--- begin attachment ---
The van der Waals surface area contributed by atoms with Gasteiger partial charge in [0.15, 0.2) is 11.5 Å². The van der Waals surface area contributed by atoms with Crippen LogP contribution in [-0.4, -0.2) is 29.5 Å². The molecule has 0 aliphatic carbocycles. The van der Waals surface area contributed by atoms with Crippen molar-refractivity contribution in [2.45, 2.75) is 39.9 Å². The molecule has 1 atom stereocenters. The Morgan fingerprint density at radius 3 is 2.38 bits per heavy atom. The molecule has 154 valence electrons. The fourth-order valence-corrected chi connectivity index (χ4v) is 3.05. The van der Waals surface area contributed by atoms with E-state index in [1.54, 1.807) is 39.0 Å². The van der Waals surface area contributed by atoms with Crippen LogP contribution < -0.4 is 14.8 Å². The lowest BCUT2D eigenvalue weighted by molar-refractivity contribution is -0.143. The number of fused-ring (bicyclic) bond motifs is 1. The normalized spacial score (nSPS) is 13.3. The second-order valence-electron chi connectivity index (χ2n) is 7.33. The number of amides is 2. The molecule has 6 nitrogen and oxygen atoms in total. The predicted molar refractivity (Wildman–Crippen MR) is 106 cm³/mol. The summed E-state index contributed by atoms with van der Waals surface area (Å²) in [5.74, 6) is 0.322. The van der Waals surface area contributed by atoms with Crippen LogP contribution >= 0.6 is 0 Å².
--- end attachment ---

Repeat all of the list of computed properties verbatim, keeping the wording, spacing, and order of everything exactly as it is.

The van der Waals surface area contributed by atoms with Gasteiger partial charge in [0.15, 0.2) is 11.5 Å². The van der Waals surface area contributed by atoms with Crippen LogP contribution in [-0.4, -0.2) is 29.5 Å². The molecule has 0 aliphatic carbocycles. The van der Waals surface area contributed by atoms with Crippen molar-refractivity contribution in [2.45, 2.75) is 39.9 Å². The molecule has 1 atom stereocenters. The Morgan fingerprint density at radius 3 is 2.38 bits per heavy atom. The molecule has 154 valence electrons. The fourth-order valence-corrected chi connectivity index (χ4v) is 3.05. The van der Waals surface area contributed by atoms with E-state index in [1.54, 1.807) is 39.0 Å². The van der Waals surface area contributed by atoms with Crippen LogP contribution < -0.4 is 14.8 Å². The lowest BCUT2D eigenvalue weighted by molar-refractivity contribution is -0.143. The number of fused-ring (bicyclic) bond motifs is 1. The normalized spacial score (nSPS) is 13.3. The second-order valence-electron chi connectivity index (χ2n) is 7.33. The number of amides is 2. The molecule has 6 nitrogen and oxygen atoms in total. The predicted molar refractivity (Wildman–Crippen MR) is 106 cm³/mol. The summed E-state index contributed by atoms with van der Waals surface area (Å²) in [5.74, 6) is 0.322. The van der Waals surface area contributed by atoms with Crippen LogP contribution >= 0.6 is 0 Å².